# Defining a cost function to find a rotation

Suppose I have pairs of vector $$\left\{(v_i,w_i)\right\}_{1 \leq i \leq n}$$, and I want to find an angle $$\theta$$ that describes an optimal rotation that aligns all the pairs.

Now two possible cost functions came to my mind the first one is

$$C_1(\theta) = \frac{1}{2n} \sum_i (\theta - \theta_i)^2$$

where $$\theta_i$$ is the angle between $$v_i$$ and $$w_i$$. On the other end however since $$\left\langle v_i,w_i \right\rangle = \left\lVert v_i \right\rVert \left\lVert w_i \right\rVert \cos \theta_i$$

Clearly the two vectors are aligned if $$\cos \theta_i = 1$$ therefore I was thinking of minimizing

$$C_2(\theta) = \frac{1}{2n} \sum_i \left(1 - \cos \left( \theta -\theta_i\right) \right)^2$$

For both functions I'd assume all the angles, including the unknown are in the interval $$[-\pi,\pi]$$.

It is clear that if there's a perfect rigid transformations the solution would be the same for both cases, however in general which one is better?

Is there a known similar problem that uses $$C_2$$ instead of something like $$C_1$$?

Computationally speaking $$C_1$$ has a closed form solution

(Assume you have many many pairs $$(v_i,w_i)$$...)

$$C_1$$ has a closed form if you know the angles $$\theta_i$$ ,your vectors are in $$2d$$and don't have issues with $$2\pi$$ type ambiguities. As for C_$$2$$ which is more standard, try this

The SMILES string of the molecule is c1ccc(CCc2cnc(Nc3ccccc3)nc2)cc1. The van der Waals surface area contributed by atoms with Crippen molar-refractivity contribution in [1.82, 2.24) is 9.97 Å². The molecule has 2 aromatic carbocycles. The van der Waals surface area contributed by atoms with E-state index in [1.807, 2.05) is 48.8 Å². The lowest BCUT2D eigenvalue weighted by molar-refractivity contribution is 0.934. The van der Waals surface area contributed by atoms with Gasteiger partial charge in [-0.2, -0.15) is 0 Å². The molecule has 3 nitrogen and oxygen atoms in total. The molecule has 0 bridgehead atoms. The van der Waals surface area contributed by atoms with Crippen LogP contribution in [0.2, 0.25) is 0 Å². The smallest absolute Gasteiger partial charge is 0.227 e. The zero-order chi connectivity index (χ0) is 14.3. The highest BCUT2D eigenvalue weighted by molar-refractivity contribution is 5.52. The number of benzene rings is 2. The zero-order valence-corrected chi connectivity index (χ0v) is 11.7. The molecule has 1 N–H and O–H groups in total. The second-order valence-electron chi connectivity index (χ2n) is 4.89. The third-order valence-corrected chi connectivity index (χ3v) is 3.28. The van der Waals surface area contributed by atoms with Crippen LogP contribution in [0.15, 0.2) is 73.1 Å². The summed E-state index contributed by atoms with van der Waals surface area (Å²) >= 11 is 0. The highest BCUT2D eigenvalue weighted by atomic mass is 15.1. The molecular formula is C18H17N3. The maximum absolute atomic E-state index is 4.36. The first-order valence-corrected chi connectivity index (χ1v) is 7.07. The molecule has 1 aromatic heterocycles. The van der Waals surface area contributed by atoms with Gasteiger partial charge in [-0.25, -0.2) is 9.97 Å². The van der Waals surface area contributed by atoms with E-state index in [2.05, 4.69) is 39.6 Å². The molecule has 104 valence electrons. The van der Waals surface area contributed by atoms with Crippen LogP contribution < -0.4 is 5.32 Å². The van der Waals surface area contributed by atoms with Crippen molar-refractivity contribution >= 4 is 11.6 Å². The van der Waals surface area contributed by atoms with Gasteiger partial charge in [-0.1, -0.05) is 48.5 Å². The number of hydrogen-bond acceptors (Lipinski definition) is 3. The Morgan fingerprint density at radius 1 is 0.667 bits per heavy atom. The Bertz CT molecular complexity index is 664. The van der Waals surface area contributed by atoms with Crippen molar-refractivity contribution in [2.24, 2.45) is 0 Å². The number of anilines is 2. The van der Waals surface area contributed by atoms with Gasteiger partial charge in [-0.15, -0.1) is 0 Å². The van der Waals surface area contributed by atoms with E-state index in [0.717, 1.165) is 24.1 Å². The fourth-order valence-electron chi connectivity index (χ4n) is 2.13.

• Interesting, how is my $C_2$ related to the wikipage? I don't see the same formula, is there a specific one you can point out just for sake of comparison? – user8469759 Dec 4 '18 at 9:39
• By the way, in theory in my case $\theta_i$'s are known in my problem, I can easily retrieve them. – user8469759 Dec 4 '18 at 9:44
• treat the vectors $v_i$ as the columns of $A$ and $u_i$ as the columns of$B$ ( as used in the wiki article). Applying a single rotation matrix $\Omega$ on the $v$'s now becomes $\Omega \{ v_1,\cdots v_n\}=\Omega A$ and the square of all the distances $\sum |\Omega v_i-u_i|^2$ is $|\Omega A-B|^2$ – user622715 Dec 4 '18 at 9:55
• Though I understand the formula, I struggle a bit to see the resemblance with mine, am I supposed to be able to derive my $C_2$ from $\sum |\Omega v_i - u_i|^2$? – user8469759 Dec 4 '18 at 10:24
• $v_i \cdot u_i= |v||u|\cos\theta_i$ so $\Omega v_i \cdot u_i=|v||u|\cos(\theta_i -\theta_\Omega)$ – user622715 Dec 4 '18 at 11:11